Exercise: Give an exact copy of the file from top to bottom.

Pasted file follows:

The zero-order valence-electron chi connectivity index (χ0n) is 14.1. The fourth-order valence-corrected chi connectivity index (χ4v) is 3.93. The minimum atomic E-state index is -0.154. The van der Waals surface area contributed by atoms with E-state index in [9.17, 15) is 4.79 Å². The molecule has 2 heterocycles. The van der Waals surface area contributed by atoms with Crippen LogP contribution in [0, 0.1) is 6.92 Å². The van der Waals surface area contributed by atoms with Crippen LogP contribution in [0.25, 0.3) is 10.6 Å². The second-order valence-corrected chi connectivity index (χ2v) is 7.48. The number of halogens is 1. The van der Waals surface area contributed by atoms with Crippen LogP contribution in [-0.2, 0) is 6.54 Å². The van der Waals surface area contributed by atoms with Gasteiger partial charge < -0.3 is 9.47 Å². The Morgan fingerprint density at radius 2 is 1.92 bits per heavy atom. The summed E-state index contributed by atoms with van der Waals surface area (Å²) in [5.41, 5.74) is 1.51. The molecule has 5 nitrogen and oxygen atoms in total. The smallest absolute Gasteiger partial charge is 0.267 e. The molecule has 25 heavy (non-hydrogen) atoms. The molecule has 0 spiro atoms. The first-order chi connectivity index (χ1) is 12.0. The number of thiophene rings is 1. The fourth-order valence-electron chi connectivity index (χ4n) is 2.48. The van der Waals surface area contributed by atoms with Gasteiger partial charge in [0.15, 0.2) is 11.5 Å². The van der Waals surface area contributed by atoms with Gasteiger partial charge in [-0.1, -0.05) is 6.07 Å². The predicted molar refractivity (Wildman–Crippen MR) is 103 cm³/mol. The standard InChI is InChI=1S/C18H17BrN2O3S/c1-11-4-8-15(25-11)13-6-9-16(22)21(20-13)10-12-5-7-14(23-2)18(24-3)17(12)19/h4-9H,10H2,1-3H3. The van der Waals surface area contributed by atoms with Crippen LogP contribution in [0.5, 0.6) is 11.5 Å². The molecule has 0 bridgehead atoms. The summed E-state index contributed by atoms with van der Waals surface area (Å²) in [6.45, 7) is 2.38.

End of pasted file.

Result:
The zero-order valence-electron chi connectivity index (χ0n) is 14.1. The fourth-order valence-corrected chi connectivity index (χ4v) is 3.93. The minimum atomic E-state index is -0.154. The van der Waals surface area contributed by atoms with E-state index in [9.17, 15) is 4.79 Å². The molecule has 2 heterocycles. The van der Waals surface area contributed by atoms with Crippen LogP contribution in [0, 0.1) is 6.92 Å². The van der Waals surface area contributed by atoms with Crippen LogP contribution in [0.25, 0.3) is 10.6 Å². The second-order valence-corrected chi connectivity index (χ2v) is 7.48. The number of halogens is 1. The van der Waals surface area contributed by atoms with Crippen LogP contribution in [-0.2, 0) is 6.54 Å². The van der Waals surface area contributed by atoms with Gasteiger partial charge < -0.3 is 9.47 Å². The Morgan fingerprint density at radius 2 is 1.92 bits per heavy atom. The summed E-state index contributed by atoms with van der Waals surface area (Å²) in [5.41, 5.74) is 1.51. The molecule has 5 nitrogen and oxygen atoms in total. The smallest absolute Gasteiger partial charge is 0.267 e. The molecule has 25 heavy (non-hydrogen) atoms. The molecule has 0 spiro atoms. The first-order chi connectivity index (χ1) is 12.0. The number of thiophene rings is 1. The fourth-order valence-electron chi connectivity index (χ4n) is 2.48. The van der Waals surface area contributed by atoms with Gasteiger partial charge in [0.15, 0.2) is 11.5 Å². The van der Waals surface area contributed by atoms with Gasteiger partial charge in [-0.1, -0.05) is 6.07 Å². The predicted molar refractivity (Wildman–Crippen MR) is 103 cm³/mol. The standard InChI is InChI=1S/C18H17BrN2O3S/c1-11-4-8-15(25-11)13-6-9-16(22)21(20-13)10-12-5-7-14(23-2)18(24-3)17(12)19/h4-9H,10H2,1-3H3. The van der Waals surface area contributed by atoms with Crippen LogP contribution in [0.5, 0.6) is 11.5 Å². The molecule has 0 bridgehead atoms. The summed E-state index contributed by atoms with van der Waals surface area (Å²) in [6.45, 7) is 2.38.